(Originally published at I Still Hate Pickles on June 18, 2013.)
Ask for Help Before You Need It.
I remember being up at 3am with my first son: he was crying, I was crying, and my husband was sleeping. I felt so utterly alone. After a week of these nights, I confessed to my husband that I needed help in those wee hours. He was glad to get up and had no idea that I was struggling because he (somehow) slept right through it. If I had not asked, he never would have known.
Do not hesitate to communicate your needs. Get creative if you don’t have family or friends nearby: ask a neighbor or church group, find a support group through your local hospital or even a local Facebook group. If you have the money, hire a post-partum doula. Those who have been down this road know just how hard it is to ask for help, and also how necessary that help is. No one will be shocked or surprised that you need help because every new mom does. Before you find yourself really in dire need or at the end of a very frayed rope, ask someone for help.
Listen to Your Doctor, But Also to Yourself.
There is usually a reason that your doctor or midwife will recommend a course of action for recovery. Years of research or experience inform their words, whether it’s waiting six weeks for sex or how often you should take pain medication. The caveat to this is that you should also to listen to your body. Maybe you need more than six weeks to be ready for sex. Maybe you are ready to exercise before the six-week mark. Maybe you can wean yourself off the pain medication or take half the dosage after a few days. Do take the professional recommendations seriously, but also realize recovery looks different for everyone.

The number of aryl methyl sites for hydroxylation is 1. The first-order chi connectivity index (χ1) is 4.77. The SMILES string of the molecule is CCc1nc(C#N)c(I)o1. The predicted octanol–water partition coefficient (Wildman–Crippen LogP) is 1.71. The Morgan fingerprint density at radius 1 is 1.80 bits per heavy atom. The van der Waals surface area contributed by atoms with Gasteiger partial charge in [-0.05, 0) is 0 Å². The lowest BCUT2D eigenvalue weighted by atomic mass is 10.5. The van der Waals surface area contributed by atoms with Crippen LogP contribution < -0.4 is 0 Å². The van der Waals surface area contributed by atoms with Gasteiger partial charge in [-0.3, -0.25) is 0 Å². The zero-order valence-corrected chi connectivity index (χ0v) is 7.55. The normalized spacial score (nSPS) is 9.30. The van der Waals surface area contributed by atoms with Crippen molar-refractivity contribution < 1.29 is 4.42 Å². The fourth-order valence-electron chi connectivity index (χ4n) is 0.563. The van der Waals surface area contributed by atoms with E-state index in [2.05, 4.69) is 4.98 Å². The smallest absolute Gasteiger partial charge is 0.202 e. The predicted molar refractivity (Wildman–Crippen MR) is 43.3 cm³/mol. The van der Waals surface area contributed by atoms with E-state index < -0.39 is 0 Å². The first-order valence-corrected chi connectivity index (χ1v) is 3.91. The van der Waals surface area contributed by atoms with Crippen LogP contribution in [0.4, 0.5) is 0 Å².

Don’t Leave the House (Unless You Want To).
You’ve seen them: the moms who show up at church or drive the carpool lane three days after birth, looking rested and totally back to normal. I am glad that some women recover so quickly (I really am!) but if you do not feel great, don’t pretend to! There is no award given out for the mom who can snap back to normal activities after having a baby.
I spend the first month or so almost exclusively at home. In pajamas. That’s what works for me. When you feel up to getting out and going places, do it. But do it slowly, realizing that everyday activities might take more out of you than they do when you are at 100%. Recovery is not a competition or an Olympic event. Let that Mom who feels great go to play group the first week after baby. Do what feels right to you.
Do What Works.
Solicited or no, you will be the recipient of advice. Consider it when it is helpful. Ignore it when it is not. Politely tell people when you need them to back off with their die-hard opinions. I thought I knew how I would handle a baby–until I actually had one. And then with each child, I found that something different worked. Become your own expert and allow room for growth and change. Find what works for your family and confidently stick to it no matter what a book or another mom says you should do.
Forget about Your Body (at Least for a Little While).
No one warned me how terrible my stomach would look immediately after having a baby. Within moments, you go from having a tummy hard and smooth from hosting a baby to a flabby sack of mush. I remember touching my stomach that first 24-hours and weeping. Resist the urge to immediately start dieting or to obsess over the way you look. If looking in the mirror upsets you, don’t do it for a few weeks. (I made the mistake of looking at my vagina with a mirror days after having a baby and an episiotomy. There are some things you cannot un-see.)